I beg to state further that, even if I had been bound to defer to the opinion of the second
master of the High School, I would have felt justified in departing from the standard of
admission on his basis, considering that the High School is but a continuation of the Publio
School, and that the over-crowding of pupils in the 3rd, 4th and 5th divisions of the Boys'
School was such that no effective teaching could be done in them, and that it was an imperative
necessity in the interest of the whole school that pupils should be advanced into the less
crowded rooms, even at the risk of entailing a little more work on the teachers of those rooms
and of reducing the average percentages of their pupils at examinations,
I have, &c„
(Signed)        C. C, McKenzie,
Superintendent of Education,
The Provincial Secretary to Mr.  Offerhaus.
Victoria, B. O, 3rd January, 1884.
Sir,—You will doubtless have noticed that the attention of the Government has been
called to an article which appeared in the " Evening Post," intimating that, at the last midsummer examination of the Public Schools in this city, pupils not properly qualified were
admitted to the High School, for the purpose of keeping up appearances.
Having promised the Legislature that an examination would be made into the circumstances,
I requested the Superintendent of Education to report upon the subject, and extracts from his
report are here submitted for your information :
" I have the honour to state that I alone am responsible for whatever has been done with
" respect to the admission of pupils into the High School, either on the result of the June,
" 1883, examination, or of the examinations previous to it, during my term of office as
" Superintendent of Education, and that in my judgment, all pupils so admitted were fully
" qualified to enter the High School.
"I am aware that the second master of that school was opposed to the admission of all
" but three of the nine boys admitted last June, but in my opinion his marking of the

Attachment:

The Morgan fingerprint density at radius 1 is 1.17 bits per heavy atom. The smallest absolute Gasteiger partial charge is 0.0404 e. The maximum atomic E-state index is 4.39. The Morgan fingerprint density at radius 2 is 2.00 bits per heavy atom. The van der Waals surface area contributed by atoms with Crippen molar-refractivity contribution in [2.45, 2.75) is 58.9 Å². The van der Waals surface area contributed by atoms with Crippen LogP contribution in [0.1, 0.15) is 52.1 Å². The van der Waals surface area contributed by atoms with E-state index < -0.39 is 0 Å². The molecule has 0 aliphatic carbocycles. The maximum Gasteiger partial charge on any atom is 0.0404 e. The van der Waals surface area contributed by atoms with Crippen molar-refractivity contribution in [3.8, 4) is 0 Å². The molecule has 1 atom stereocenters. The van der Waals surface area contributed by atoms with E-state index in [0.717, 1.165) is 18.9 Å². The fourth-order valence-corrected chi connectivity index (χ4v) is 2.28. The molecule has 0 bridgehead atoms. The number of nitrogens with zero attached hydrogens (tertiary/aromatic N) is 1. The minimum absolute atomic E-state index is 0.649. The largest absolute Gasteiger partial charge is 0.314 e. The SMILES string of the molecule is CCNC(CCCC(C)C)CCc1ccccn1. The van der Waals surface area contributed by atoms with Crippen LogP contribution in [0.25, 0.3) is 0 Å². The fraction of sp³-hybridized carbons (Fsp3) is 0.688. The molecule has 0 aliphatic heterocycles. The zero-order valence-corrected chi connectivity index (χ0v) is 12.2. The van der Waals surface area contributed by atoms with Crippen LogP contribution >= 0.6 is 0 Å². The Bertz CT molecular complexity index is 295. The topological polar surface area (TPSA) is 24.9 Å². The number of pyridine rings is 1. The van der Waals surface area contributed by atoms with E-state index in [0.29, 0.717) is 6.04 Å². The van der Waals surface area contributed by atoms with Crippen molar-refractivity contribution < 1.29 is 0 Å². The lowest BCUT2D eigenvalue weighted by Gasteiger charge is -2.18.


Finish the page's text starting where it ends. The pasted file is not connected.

" answer papers of the pupils seeking admission into his division has always been too severe,
" and I have, as a consequence, overruled his judgment on several other occasions, besides
"that of the June, 1883, examination.
" In December, 1882,1 addressed the following letter to the Principal of the Boys' School,
" on the result of the examination then held :—
" 'Monday, Dec. 18th, 1882.
" 'Dear Sir,—Enclosed find the result of the examination lately held, with the list of
" 'those who have passed for the High School.    So far as I have looked over the papers,   I
think the marking is more strict than I would have made it, and I do not, therefore, adhere
to the  60 per cent., but consider those who have obtained a certain number of marks, as
" 'having passed the required standard, and I have done the same for both schools.
" 'Yours truly,
(Signed)        " 'O. C. McKenzie,
U   i
ti c
' /. McKenzie, Esg., Public School, Victoria,'''
" 'Superintendent of Education, 47 Vic.        Correspondence—Admission of Pupils to High School. 291
" These papers were subsequently re-examined and re-marked by myself.
" While not re-marking the papers of the June examination, I considered the marking of
" the High School Masters as too severe generally, and notably so in the case of the marking
" for reading, in which the six boys who would have been rejected, had but 10, 12, 15, 20, 25, 35
"marks allowed them out of 50 marks possible, 35 being the highest allotted to any pupil, and
" in this case only, 30 being also the next highest, and in one case only also.
" As a confirmation of the correctness of my judgment in admitting these six boys, I beg
" to state that in the examination just held of the junior division of the High School, and in
"which 34 pupils were examined, these six occupy the following places in order of merit:—8th,
" 17th, 21st, 24th, 29th and 30th, while at the same time the other three admitted with them,
" and respecting whose qualification no question has been raised, occupy the 12th, 19th and
" 27th places.
" I beg to state further that, even if I had been bound to defer to the opinion of the
"second master of the High School, I would have felt justified in departing from the standard
" of admission.on his basis, considering that the High School is but a continuation of the public